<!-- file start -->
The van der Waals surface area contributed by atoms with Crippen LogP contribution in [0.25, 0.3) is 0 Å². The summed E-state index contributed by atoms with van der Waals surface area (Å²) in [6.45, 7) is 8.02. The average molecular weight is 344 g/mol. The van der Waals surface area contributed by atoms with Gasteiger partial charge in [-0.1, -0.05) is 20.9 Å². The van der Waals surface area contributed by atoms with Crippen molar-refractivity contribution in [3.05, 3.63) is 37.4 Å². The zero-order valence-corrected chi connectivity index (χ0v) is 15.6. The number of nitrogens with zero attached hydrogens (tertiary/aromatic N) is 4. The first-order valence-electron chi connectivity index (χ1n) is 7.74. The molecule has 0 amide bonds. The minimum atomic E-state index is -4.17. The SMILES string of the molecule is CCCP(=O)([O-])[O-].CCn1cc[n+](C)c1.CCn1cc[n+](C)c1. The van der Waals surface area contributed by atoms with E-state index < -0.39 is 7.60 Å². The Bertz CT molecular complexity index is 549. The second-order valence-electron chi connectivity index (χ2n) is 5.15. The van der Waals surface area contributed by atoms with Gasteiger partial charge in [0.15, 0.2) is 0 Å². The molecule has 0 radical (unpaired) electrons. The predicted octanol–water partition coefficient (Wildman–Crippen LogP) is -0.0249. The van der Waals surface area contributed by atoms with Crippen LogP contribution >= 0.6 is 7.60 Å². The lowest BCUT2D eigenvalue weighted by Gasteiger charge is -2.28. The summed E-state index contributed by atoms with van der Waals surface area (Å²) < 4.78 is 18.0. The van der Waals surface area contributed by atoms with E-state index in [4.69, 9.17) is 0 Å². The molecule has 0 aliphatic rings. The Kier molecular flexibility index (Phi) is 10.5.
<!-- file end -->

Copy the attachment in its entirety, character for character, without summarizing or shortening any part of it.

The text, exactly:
The van der Waals surface area contributed by atoms with Crippen LogP contribution in [0.25, 0.3) is 0 Å². The summed E-state index contributed by atoms with van der Waals surface area (Å²) in [6.45, 7) is 8.02. The average molecular weight is 344 g/mol. The van der Waals surface area contributed by atoms with Gasteiger partial charge in [-0.1, -0.05) is 20.9 Å². The van der Waals surface area contributed by atoms with Crippen molar-refractivity contribution in [3.05, 3.63) is 37.4 Å². The zero-order valence-corrected chi connectivity index (χ0v) is 15.6. The number of nitrogens with zero attached hydrogens (tertiary/aromatic N) is 4. The first-order valence-electron chi connectivity index (χ1n) is 7.74. The molecule has 0 amide bonds. The minimum atomic E-state index is -4.17. The SMILES string of the molecule is CCCP(=O)([O-])[O-].CCn1cc[n+](C)c1.CCn1cc[n+](C)c1. The van der Waals surface area contributed by atoms with E-state index < -0.39 is 7.60 Å². The Bertz CT molecular complexity index is 549. The second-order valence-electron chi connectivity index (χ2n) is 5.15. The van der Waals surface area contributed by atoms with Gasteiger partial charge in [0.15, 0.2) is 0 Å². The molecule has 0 radical (unpaired) electrons. The predicted octanol–water partition coefficient (Wildman–Crippen LogP) is -0.0249. The van der Waals surface area contributed by atoms with Crippen LogP contribution >= 0.6 is 7.60 Å². The lowest BCUT2D eigenvalue weighted by Gasteiger charge is -2.28. The summed E-state index contributed by atoms with van der Waals surface area (Å²) < 4.78 is 18.0. The van der Waals surface area contributed by atoms with E-state index in [4.69, 9.17) is 0 Å². The molecule has 0 aliphatic rings. The Kier molecular flexibility index (Phi) is 10.5.